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The Point Of Being A Chartered Accountant.

Making a World of Difference

Are you, dear reader, living your life as a ‘human doing’ or as a ‘human being’? Odds
are you are a chartered accountant, in a good job, building your career, leading a busy
life, keeping lots of balls in the air, all at the same time, and running fast just to
standstill. Sounds terrific, in fact a typical example of todays executive! A real ‘human
doing’. A wha Gay? If someone were to suggest that you may actually be dead, you
might get offended and understandably so, seeing as how you are running around like a
blue arsed fly trying to catch up with yourself. But if you are not dead then you must be
alive.

And to be alive is to be free. Free to have feelings, free to ‘be’. Free, so that instead of
having to strive so hard to control all the various aspects of your life-your career, your
job, your relationships, your family, your money-to really allow yourself to know what
its like to let life flow through you.

The trouble with accountants is ....that they become, well ....accountants! But there are
no such things as accountants or doctors or lawyers...there are only people who practice
accountancy and people who practice medicine and people who practice law. However
people who practice accountancy-whether within the profession or outside it-somehow
tend to confuse the person with the job and become “independent” and “true and fair”
and isolated. Accountancy is a strong and noble practice but it doesn’t need it’s
practitioners to subsume their persona to the profession.

For many years now I have heard the Institute cogitate on how to improve the image of
“chartered accountants” and at the same time propound the view that “chartered
accountants” make the best leaders. But this misses the point entirely. The Institute does
a fine job in providing a sound technical qualification in the art and practice of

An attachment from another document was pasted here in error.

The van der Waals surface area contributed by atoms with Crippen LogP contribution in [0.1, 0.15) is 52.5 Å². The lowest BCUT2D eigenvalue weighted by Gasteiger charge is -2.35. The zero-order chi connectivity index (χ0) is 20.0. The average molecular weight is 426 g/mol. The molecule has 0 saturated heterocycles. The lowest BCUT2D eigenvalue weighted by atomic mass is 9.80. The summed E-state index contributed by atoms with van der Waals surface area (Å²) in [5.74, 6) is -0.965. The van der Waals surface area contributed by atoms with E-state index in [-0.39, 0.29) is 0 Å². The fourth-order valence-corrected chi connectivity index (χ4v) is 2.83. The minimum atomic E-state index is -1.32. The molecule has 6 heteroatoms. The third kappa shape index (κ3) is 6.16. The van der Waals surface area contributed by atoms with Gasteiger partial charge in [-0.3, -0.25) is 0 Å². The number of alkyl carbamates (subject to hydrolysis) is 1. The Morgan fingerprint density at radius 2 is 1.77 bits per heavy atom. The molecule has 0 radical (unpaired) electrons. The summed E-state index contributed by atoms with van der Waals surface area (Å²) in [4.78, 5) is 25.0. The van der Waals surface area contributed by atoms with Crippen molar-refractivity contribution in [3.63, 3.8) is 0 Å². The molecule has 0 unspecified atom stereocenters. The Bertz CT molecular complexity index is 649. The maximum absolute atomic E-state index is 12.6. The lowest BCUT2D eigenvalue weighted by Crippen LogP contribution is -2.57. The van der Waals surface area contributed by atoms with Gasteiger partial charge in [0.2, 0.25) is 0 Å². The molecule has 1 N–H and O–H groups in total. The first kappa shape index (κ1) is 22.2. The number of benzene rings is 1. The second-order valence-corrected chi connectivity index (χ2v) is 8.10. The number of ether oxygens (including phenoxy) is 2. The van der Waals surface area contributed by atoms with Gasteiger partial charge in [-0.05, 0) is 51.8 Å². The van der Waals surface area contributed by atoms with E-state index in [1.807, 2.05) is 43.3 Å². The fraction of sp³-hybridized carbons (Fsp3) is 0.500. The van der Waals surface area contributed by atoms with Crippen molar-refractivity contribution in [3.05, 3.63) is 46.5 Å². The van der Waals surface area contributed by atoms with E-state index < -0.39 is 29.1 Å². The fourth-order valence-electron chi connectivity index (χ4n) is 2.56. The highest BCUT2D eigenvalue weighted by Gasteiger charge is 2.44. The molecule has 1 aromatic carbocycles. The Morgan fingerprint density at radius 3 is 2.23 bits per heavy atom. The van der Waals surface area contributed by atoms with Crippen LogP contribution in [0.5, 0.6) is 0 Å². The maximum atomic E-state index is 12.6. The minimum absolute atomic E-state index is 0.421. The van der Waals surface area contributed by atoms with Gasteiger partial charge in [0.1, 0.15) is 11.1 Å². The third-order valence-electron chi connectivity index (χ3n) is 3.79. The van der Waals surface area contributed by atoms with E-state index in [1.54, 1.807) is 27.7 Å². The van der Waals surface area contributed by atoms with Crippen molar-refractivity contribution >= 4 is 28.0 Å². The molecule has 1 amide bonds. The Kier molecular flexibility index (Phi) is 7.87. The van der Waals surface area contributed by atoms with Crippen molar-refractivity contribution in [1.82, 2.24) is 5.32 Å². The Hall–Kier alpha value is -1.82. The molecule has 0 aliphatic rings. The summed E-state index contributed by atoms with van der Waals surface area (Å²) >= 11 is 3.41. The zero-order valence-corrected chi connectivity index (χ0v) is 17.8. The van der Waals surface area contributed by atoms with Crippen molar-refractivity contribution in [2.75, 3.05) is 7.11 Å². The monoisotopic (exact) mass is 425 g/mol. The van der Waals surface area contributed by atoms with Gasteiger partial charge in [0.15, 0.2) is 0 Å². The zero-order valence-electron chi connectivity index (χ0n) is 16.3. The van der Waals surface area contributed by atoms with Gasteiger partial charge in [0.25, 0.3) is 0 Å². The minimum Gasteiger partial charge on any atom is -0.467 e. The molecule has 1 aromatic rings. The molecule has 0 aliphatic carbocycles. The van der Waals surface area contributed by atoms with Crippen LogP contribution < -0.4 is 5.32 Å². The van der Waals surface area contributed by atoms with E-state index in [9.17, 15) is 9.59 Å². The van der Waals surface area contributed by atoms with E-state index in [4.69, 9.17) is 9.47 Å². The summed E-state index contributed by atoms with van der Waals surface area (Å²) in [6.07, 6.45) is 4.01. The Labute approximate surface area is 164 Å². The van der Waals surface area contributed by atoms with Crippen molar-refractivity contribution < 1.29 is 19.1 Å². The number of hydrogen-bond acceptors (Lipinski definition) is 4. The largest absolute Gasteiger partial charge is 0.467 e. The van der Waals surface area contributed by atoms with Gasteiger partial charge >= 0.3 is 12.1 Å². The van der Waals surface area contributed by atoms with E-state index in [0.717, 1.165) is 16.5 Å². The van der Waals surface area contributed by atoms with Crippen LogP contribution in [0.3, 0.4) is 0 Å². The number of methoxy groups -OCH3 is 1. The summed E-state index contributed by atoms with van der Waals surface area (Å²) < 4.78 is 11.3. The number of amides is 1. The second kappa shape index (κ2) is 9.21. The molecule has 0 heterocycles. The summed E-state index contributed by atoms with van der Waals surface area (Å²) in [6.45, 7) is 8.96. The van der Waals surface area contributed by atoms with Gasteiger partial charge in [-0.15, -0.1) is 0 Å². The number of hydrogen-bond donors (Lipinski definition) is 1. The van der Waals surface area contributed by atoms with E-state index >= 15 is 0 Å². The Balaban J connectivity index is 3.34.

accountancy but does little or nothing in the area of personal development. You may well
say that this is not the responsibility of the Institute and maybe it’s not. Maybe this is the
responsibility of our schools-both primary and secondary-and parents. But it seems to me
that an individual who really knows where ‘he is at’ and knows who he is, and who
knows what his values and principles are, will make a better practitioner of the art of
accountancy and be of far more benefit to his company, than one not so empowered. A
membership comprised of such individuals would also, I suspect, render the Institute’s
image concerns redundant and give added credibility to the claim to providing good
leaders.

Quantum physics has now been around for quite a while, starting perhaps with Einstein
in the nineteen twenties. Quantum physics recognises the relatedness of everything in the
universe to everything else. But the world still sees the universe as operating according to
the laws of Newtonian physics expounded three hundred years ago whereby everything is
separate and distinct and ‘out there’! And what is the relevance of this profound
observation to the practitioner of accountancy, you may ask.
Well the point is that it is only when we realise just how we, as people, are connected to
everything else in the universe, just who we really are, that we can truly appreciate our
power and capabilities. Only then can we fully understand the significance of Ralf Waldo
Emerson’s words “There is one mind common to all individual men. Every man is an
inlet to the same and to all of the same. He that is once admitted to the right of reason is
made a freeman of the whole estate. What Plato has thought, he may think; what a saint
has felt, he may feel; what at any time has befallen any man, he can understand. Who
hath access to this universal mind is a party to all that is or can be done, for this is the
only and sovereign agent”.

Hundreds of years of Newtonian physics, compounded with religiously inspired


overtones, have led us to see ourselves as separate and alone and we as practitioners of
the art of accountancy possibly feel this more so than most. Our deepest need as human
beings is to overcome our aloneness and our separateness. It is in the letting go of this
unreality through personal development and understanding that our true capabilities as
human beings rather than human doings can be attained. For it is when we are open to
life and are really aware of our surroundings and ourselves, this is when our true
creativity finds expression.

We all, if we attend to our own needs, come to our learning in our own time. Perhaps
however by writing this article I have prompted some of you out there to listen to your
inner voice and have the courage to look at your fears. Be assured that the world looks a
very different place when you can come to the realisation that everything is possible and
that you can and do create everything in your life. Allow yourself to imagine what this
could mean in terms of your career ambitions, your work relationships, your home
relationships, your money concerns!

If we can make that fundamental shift in the way we experience life from one of
separateness and adversary into one of mutual benefit, harmony and inter-connectedness
of all things, then there is after all a point of being-a chartered accountant.

Pat Griffith is a chartered accountant and a trained Executive Coach. He is an


accredited practitioner in Emotional Intelligence assessment (EQi).